Designing a Utility application with Dashcode
This is our final chapter on Dashcode Application Development. After we explore this Dashcode module, we have worked from all the available Dashcode templates. Getting this far in application development is an accomplishment you should be proud of. Take a look at the canvas view of this app.
It may not be readily apparent what you would be able to do with the Utility template. As a utility app its utility is unclear as we have not specified the purpose of the text area. In order to get a better sense of what was intended, we can consult the templates menu – Dashcode describes the utility app as, ‘…a Utility application has a front view you can customize with items from the Library window and a back view you can use to display settings or useful information.’ I think the key to understanding what the application can do for you is to hit the Run button in the Taskbar and launch the blank template in the iPhone simulator.
Note that the description (basically we have a window with a front and back view) is holding true, except the second level of content is not quite what we’re accustomed to seeing at another level of content. We’re usually seeing a scrolling effect to a second level of browser information. The effect here is a little different (the screen flips to a second level of content) but you still understand its basic functionality; the Utility app provides an interface for typing in text. This is very basic functionality and we’re not going to be doing too much configuration with what already exists. What we now understand about mobile computing design and delivery is that fewer objects on an interface means more easily navigated apps.
One probable way to make this a utility app for library service would be to build it as a sort of suggestion box for the library. What I mean by this is a place where users can drop in ideas for the library, a digital ‘notes’, but in this app we’ll be taking suggestions via email. For simplicity I am going to be designing an iPhone app that lets iPhone users give their recommendations for books or other content the library should order. The functionality of the iPhone is such that when you select a text field, the keyboard interface is loaded and you are then able to start typing in your free text. The means by which the typed information is emailed to the library is to have the user copy that text from the app text field, tap the email button (which we will add) from within the utility app, which loads your library collection email address and, finally, the user then pastes their requested library collections into the email.
Figure 6.3 provides an example of what the finished app will look like.
The elements you see in the lower portion of the screen are not application-specific, but rather portions of the mobile Safari browser screen. The top portion and the bottom portion of the screen are actually browser elements. Should you choose to run this in full-screen mode, you will be running the application without those top and bottom bars. Perhaps the buttons on the lower portion of the screen are intuitive. If you haven’t had any experience with the mobile Safari browser, consider the following as your introduction: the right and left are forward and back arrows of the browser. You get the equivalent functionality from standard browsing. The plus button is the button that adds the page as a bookmark – so you can add this mobile Safari page to the home screen of your iPhone if you wanted, and it would act, for the most part, as any app that you downloaded to your iPhone would act. The open book next to the plus button is your bookmarks – if you don’t bookmark the app to your home screen, this is the other location where you can access your bookmarks. Additionally, the screen next to the open book – or the icon to the far right of the screen – lets you open additional browser windows, akin to opening additional tabs in your browser, clicking that button lets you access the other pages you have open or gives you the option to open a new browser page.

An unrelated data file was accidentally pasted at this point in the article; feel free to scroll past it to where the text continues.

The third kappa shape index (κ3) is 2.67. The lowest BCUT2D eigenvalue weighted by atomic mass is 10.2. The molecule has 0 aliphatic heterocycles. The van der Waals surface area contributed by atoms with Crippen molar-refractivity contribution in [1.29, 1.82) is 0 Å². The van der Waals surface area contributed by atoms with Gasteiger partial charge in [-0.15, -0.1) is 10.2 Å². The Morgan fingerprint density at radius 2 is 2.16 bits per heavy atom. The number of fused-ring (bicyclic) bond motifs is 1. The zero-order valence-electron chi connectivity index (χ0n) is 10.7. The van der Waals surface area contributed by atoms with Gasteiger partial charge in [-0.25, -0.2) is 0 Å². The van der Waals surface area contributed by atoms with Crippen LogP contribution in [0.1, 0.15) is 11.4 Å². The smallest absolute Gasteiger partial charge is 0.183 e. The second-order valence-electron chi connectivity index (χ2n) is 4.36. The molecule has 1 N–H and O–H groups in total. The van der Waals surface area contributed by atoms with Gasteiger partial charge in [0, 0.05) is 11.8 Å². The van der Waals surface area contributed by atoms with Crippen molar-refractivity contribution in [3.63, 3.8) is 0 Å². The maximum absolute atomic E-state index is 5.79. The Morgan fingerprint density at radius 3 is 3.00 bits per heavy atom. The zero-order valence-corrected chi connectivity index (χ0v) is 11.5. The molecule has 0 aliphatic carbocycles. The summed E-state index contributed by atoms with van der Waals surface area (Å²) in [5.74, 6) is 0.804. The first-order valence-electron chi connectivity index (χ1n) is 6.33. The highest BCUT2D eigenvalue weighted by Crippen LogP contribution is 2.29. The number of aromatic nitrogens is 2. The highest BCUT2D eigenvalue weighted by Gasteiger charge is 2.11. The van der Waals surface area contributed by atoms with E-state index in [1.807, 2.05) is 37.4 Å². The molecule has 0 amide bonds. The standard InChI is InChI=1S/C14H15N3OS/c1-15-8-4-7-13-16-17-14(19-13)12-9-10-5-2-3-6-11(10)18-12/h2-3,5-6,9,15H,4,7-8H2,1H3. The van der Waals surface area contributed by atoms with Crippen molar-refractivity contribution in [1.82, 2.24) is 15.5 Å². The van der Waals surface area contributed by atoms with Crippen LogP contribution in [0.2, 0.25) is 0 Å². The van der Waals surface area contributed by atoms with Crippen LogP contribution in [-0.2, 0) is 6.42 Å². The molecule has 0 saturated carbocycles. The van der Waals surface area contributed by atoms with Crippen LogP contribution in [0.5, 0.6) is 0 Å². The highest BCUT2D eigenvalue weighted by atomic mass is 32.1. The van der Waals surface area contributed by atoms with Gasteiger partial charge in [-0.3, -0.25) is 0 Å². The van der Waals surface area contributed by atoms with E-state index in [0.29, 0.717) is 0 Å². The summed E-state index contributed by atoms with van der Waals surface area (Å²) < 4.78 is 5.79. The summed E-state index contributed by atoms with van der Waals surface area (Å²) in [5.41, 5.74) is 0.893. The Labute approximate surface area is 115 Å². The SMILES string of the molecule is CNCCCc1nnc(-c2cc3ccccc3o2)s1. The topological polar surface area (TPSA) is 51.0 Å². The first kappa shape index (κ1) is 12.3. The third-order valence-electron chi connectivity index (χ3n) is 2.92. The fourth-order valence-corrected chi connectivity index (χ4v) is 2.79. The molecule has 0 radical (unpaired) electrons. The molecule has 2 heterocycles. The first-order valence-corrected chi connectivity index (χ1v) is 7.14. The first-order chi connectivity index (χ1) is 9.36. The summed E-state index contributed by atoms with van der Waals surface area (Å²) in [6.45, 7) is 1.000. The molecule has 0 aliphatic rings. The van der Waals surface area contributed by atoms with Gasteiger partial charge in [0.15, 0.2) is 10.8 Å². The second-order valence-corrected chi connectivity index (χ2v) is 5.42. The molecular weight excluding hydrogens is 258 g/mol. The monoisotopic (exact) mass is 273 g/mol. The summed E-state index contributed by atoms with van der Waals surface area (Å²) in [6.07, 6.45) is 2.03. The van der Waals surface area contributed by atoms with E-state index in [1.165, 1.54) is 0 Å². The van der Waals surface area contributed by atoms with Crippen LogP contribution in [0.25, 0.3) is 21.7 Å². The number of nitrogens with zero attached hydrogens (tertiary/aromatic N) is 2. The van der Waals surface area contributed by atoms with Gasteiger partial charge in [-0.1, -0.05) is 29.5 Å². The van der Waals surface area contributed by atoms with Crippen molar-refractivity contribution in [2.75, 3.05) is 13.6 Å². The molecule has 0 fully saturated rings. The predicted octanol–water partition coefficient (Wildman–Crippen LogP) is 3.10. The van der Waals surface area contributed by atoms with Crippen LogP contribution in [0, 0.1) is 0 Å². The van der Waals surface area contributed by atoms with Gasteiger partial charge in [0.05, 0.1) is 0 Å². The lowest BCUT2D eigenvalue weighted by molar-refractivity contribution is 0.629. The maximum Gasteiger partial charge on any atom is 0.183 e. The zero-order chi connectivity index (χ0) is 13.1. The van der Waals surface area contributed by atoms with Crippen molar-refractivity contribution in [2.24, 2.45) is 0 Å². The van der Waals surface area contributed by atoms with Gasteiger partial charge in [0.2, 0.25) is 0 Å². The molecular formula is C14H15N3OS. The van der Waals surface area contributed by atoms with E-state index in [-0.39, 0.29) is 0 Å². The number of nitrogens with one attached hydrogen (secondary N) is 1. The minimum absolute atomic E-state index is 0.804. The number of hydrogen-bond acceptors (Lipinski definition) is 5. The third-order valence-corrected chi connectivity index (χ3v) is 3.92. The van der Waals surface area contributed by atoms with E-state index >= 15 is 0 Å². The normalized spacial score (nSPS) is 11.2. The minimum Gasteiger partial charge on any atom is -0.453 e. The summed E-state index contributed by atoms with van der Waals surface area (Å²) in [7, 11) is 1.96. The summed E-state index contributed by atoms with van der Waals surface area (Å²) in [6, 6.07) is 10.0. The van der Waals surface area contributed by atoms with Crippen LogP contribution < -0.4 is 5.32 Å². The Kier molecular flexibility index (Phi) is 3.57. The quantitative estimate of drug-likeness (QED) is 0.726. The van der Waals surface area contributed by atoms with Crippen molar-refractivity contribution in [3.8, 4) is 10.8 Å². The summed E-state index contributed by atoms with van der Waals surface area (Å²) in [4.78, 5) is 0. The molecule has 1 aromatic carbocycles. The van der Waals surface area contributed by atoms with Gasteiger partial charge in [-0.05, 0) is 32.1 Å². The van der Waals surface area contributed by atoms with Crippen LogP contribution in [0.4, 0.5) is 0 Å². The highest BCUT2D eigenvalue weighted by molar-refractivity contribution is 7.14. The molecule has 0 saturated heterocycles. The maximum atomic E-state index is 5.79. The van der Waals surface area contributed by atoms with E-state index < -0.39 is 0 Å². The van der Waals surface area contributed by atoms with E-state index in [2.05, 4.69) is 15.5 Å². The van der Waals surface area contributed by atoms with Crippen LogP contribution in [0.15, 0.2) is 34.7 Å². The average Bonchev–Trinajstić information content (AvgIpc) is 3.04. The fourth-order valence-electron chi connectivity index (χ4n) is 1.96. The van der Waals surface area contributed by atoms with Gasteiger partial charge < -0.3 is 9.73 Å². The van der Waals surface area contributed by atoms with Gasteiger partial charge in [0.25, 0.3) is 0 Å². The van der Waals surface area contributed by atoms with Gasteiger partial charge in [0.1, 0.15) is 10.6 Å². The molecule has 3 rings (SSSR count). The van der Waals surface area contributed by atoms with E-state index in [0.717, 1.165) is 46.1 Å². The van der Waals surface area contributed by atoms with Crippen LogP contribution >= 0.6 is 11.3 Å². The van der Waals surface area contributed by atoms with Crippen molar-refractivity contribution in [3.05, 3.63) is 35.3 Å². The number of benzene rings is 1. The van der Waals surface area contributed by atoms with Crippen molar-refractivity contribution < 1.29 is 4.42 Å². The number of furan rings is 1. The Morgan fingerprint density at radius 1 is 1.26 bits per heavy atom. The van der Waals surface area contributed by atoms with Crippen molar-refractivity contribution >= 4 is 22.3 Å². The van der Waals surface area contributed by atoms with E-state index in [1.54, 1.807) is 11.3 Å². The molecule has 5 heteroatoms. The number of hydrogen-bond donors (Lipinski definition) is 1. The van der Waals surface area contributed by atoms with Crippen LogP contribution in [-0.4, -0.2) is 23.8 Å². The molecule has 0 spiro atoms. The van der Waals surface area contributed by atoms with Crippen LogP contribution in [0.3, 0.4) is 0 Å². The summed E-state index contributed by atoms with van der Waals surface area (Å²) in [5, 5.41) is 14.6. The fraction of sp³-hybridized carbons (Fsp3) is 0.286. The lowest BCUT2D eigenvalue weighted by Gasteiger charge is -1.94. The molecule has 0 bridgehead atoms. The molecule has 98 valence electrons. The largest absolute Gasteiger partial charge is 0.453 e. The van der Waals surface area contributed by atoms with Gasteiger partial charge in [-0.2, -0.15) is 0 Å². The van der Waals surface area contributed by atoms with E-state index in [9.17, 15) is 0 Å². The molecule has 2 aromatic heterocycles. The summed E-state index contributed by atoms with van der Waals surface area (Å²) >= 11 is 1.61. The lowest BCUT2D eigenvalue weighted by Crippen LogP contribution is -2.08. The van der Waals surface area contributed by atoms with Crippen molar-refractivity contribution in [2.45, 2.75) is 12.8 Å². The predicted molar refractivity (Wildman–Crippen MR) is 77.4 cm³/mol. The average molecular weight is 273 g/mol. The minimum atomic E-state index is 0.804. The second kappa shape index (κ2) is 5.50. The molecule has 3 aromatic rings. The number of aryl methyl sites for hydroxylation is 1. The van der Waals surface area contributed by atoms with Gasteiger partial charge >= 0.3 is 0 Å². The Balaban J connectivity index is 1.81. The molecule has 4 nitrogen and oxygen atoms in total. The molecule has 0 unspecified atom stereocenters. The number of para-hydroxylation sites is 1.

By loading this app onto their iPhone or iPod touch, your library users are able to tell you (at anytime, but also precisely at the point of need) what to order for the library. The user can communicate a collection need at any time and from pretty much anywhere; they don’t have to be in the library to deliver to your suggestion box suggestions of things to order. The good news for you is that your users are able to directly contribute information to inform library collections decisions. The user basically has more engagement with the library selection process. Even if your library is unable to make acquisitions in every area suggested, you will still be able to gather useful feedback about library service. The library user could be watching the news, listening to a report, reading the paper, any of these things, and hear about some new possible information resource – a new video, or book that will soon be available in bookstores (or, more basically, a topic such as healthcare reform); they click on the iPhone app they have for suggesting library collections and then type in the title of the resource they want. Because you have their email address, you can also follow up with an email when the book becomes available for checkout. You can do other things with the information you collect from this iPhone app as well. Think of in-house library collections that you currently have: you could take the suggestion box information as a way to examine the way you advertise your collections. One way to advertise your content is by making this available on your main library webpage: you could build a ‘collections spotlight’ based on the information you receive in this app. Subsequently, in order to supplement the online environment and the in-building experience, you may want to make available a display in the library that shows your users the books (or other collections) you have on a topic that you want to tell other users about.